17th April 2013
How many times have you found yourself shouting at your computer to ‘hurry up’ as it is being slow at bringing up a webpage on the internet? The answer – too many times!
Most of us are online every waking moment one way or the other. Computers are accessed throughout the day, our smart-phones are constantly connected and pushing data and if our connection goes down we’ll “freak” out – our daily routine is disturbed!
An article caught my eye in the Birmingham Post about broadband speeds across the Midlands and how areas differ much in broadband capabilities and speeds. This is often annoying if you’re one of the many homes outside of major towns and cities that can’t get a decent broadband speed; I even read that a village in rural Lancashire recent laid their own fibre optic cables as they were fed up of using dial-up! But what if you’re a business and the speed of your connection isn’t just an annoyance – it’s a real barrier to the evolution of your IT infrastructure.
As one of the IT support staff at Harris Lamb studying part time for a BTEC in IT, Networking and Telecoms for part of my responsibilities and involve giving fee earners the help they need not only with in-house support but also the IT that ‘looks out’ for the business, which includes the website editing and help within e-marketing. Increasingly I have also been helping some of the agent’s research Broadband capacities in various locations where we are marketing large office space. For instance is the Broadband connection speed a ‘selling feature’ of the building and if so, would this information help us market properties?
I sometimes think that having a properties broadband capacity and connection speeds advertised on particulars and property details would be better use to occupiers than having a buildings insulation standard being set out as we do with Energy Performance Certificates (EPC’s)
With more and more talk of ‘cloud computing’ these days (which should really be referred to as ‘virtualisation’, but that’s a blog for another day), what happens when a company wants to utilise emails from a cloud server? Or even backup to a secure cloud service? Well if your one of the lucky occupiers that are located near an exchange, you can easily utilise bonded ADSL technology, relatively cheaply, to establish a large enough ‘pipeline’ to enable such off site solutions. Your connection speed is likely to be strong, and some service providers even offer ‘first mile’ services, giving service level agreements on lines within a mile, or so, of an exchange – happy days.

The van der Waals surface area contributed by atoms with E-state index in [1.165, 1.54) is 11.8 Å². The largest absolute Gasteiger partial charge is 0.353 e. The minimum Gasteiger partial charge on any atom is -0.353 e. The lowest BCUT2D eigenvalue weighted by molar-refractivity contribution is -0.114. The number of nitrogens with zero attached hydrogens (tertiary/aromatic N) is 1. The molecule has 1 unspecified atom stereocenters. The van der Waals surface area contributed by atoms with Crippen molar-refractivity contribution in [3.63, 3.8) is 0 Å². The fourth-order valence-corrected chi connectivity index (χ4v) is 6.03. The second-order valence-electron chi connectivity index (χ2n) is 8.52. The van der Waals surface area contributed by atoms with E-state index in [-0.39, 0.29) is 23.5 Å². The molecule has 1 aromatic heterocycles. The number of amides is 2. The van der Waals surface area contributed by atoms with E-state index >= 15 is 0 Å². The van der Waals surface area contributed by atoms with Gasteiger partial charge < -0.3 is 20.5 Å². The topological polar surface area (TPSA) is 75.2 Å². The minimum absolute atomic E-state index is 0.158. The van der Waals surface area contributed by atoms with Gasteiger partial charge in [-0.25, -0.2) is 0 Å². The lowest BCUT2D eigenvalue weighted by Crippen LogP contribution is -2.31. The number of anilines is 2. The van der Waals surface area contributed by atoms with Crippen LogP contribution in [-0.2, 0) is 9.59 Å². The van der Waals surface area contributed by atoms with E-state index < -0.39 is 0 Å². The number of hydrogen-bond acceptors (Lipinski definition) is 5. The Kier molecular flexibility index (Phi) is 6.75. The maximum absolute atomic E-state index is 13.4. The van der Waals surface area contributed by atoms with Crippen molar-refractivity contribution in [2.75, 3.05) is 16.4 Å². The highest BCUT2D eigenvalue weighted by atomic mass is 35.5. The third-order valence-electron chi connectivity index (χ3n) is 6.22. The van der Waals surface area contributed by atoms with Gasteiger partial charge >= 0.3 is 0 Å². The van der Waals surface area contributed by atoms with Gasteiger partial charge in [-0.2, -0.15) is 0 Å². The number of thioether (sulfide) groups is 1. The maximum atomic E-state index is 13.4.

But assume for a minute, you are a company based in a suburb, or out of the city core, with your nearest exchange some 5 or even 10 miles away. How do you make the most of modern advancements in virtualisation when it even takes you half an hour to download an album from iTunes? This is where the real problem presents itself – COST. You can obtain a super fast connection in this situation – but you will have to pay for it. Leased lines, connections provided specifically for one, or a small number of users, benefit, can be rather pricey – not just to run, but to install in the first place. In fact, in some cases we have heard of companies moving offices because it’s cheaper to rent space closer to an area of good connectivity than it is to install and contract a leased private line!
With barriers to business like this in many more areas than people realise – it’s no surprise that offices outside of city cores can struggle to compete. A recent study online suggested that 13% of the UK last year, only 5% was receiving connections classed as superfast, with the average speed between 35.8Mbps to 44.6Mbps.
Isn’t it time, with such ubiquitous connectivity now available in major locations (Birmingham City Centre has a free wi-fi service, indoors and out) that fast, reliable connectivity was rolled out across the majority of the UK? With the speed of infrastructure improvement mostly driven by private sector service providers, which in turn is driven by profits, perhaps the government needs to increase its work and see that, this isn’t just about surfing the net; internet connectivity is a real requirement for business growth outside of major cities and towns.